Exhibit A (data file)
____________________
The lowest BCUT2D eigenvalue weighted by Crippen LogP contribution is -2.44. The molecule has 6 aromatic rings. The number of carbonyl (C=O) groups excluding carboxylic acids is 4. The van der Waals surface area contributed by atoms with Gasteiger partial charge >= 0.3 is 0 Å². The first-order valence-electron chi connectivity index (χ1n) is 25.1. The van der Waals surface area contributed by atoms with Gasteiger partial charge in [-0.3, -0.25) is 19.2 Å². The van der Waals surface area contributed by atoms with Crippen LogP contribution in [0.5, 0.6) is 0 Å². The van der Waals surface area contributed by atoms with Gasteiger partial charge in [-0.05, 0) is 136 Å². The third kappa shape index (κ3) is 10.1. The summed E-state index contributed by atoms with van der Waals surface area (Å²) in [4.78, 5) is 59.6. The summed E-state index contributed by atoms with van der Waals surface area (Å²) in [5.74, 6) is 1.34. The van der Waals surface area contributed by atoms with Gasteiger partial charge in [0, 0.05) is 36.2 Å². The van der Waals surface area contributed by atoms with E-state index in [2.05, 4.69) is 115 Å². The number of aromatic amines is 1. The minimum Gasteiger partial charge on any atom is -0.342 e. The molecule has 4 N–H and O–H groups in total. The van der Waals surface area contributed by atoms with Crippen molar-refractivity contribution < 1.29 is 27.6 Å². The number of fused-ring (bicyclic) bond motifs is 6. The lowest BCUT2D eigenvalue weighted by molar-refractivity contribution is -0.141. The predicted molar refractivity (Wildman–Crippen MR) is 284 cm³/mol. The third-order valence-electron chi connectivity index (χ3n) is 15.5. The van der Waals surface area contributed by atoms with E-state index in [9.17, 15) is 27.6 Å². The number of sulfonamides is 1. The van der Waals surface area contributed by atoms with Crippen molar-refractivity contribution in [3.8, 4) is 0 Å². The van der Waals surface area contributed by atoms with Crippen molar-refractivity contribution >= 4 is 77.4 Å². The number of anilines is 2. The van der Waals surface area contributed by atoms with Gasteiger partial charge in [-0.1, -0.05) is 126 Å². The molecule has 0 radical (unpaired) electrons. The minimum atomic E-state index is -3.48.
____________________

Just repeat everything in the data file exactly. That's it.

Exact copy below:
The lowest BCUT2D eigenvalue weighted by Crippen LogP contribution is -2.44. The molecule has 6 aromatic rings. The number of carbonyl (C=O) groups excluding carboxylic acids is 4. The van der Waals surface area contributed by atoms with Gasteiger partial charge >= 0.3 is 0 Å². The first-order valence-electron chi connectivity index (χ1n) is 25.1. The van der Waals surface area contributed by atoms with Gasteiger partial charge in [-0.3, -0.25) is 19.2 Å². The van der Waals surface area contributed by atoms with Crippen LogP contribution in [0.5, 0.6) is 0 Å². The van der Waals surface area contributed by atoms with Gasteiger partial charge in [-0.05, 0) is 136 Å². The third kappa shape index (κ3) is 10.1. The summed E-state index contributed by atoms with van der Waals surface area (Å²) in [4.78, 5) is 59.6. The summed E-state index contributed by atoms with van der Waals surface area (Å²) in [5.74, 6) is 1.34. The van der Waals surface area contributed by atoms with Gasteiger partial charge in [0, 0.05) is 36.2 Å². The van der Waals surface area contributed by atoms with E-state index in [2.05, 4.69) is 115 Å². The number of aromatic amines is 1. The minimum Gasteiger partial charge on any atom is -0.342 e. The molecule has 4 N–H and O–H groups in total. The van der Waals surface area contributed by atoms with Crippen molar-refractivity contribution < 1.29 is 27.6 Å². The number of fused-ring (bicyclic) bond motifs is 6. The lowest BCUT2D eigenvalue weighted by molar-refractivity contribution is -0.141. The predicted molar refractivity (Wildman–Crippen MR) is 284 cm³/mol. The third-order valence-electron chi connectivity index (χ3n) is 15.5. The van der Waals surface area contributed by atoms with E-state index in [9.17, 15) is 27.6 Å². The number of sulfonamides is 1. The van der Waals surface area contributed by atoms with Crippen molar-refractivity contribution in [3.8, 4) is 0 Å². The van der Waals surface area contributed by atoms with Crippen molar-refractivity contribution >= 4 is 77.4 Å². The number of anilines is 2. The van der Waals surface area contributed by atoms with Gasteiger partial charge in [-0.1, -0.05) is 126 Å². The molecule has 0 radical (unpaired) electrons. The minimum atomic E-state index is -3.48.